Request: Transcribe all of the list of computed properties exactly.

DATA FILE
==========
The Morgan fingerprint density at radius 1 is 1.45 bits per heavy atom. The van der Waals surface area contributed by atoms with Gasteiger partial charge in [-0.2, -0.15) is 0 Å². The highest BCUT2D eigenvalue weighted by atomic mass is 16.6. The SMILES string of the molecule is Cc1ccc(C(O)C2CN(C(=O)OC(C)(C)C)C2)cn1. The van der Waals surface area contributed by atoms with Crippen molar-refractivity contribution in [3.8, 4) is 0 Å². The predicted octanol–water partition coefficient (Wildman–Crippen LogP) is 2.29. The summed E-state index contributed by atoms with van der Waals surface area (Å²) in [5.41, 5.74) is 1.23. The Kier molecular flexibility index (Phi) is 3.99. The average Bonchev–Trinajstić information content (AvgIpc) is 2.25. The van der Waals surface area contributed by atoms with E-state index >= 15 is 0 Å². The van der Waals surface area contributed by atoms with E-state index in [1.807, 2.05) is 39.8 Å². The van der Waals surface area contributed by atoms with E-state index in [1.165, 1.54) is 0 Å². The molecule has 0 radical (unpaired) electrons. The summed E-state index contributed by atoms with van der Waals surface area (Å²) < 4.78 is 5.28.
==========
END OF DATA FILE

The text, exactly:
The Morgan fingerprint density at radius 1 is 1.45 bits per heavy atom. The van der Waals surface area contributed by atoms with Gasteiger partial charge in [-0.2, -0.15) is 0 Å². The highest BCUT2D eigenvalue weighted by atomic mass is 16.6. The SMILES string of the molecule is Cc1ccc(C(O)C2CN(C(=O)OC(C)(C)C)C2)cn1. The van der Waals surface area contributed by atoms with Crippen molar-refractivity contribution in [3.8, 4) is 0 Å². The predicted octanol–water partition coefficient (Wildman–Crippen LogP) is 2.29. The summed E-state index contributed by atoms with van der Waals surface area (Å²) in [5.41, 5.74) is 1.23. The Kier molecular flexibility index (Phi) is 3.99. The average Bonchev–Trinajstić information content (AvgIpc) is 2.25. The van der Waals surface area contributed by atoms with E-state index >= 15 is 0 Å². The van der Waals surface area contributed by atoms with E-state index in [1.807, 2.05) is 39.8 Å². The van der Waals surface area contributed by atoms with E-state index in [1.165, 1.54) is 0 Å². The molecule has 0 radical (unpaired) electrons. The summed E-state index contributed by atoms with van der Waals surface area (Å²) < 4.78 is 5.28.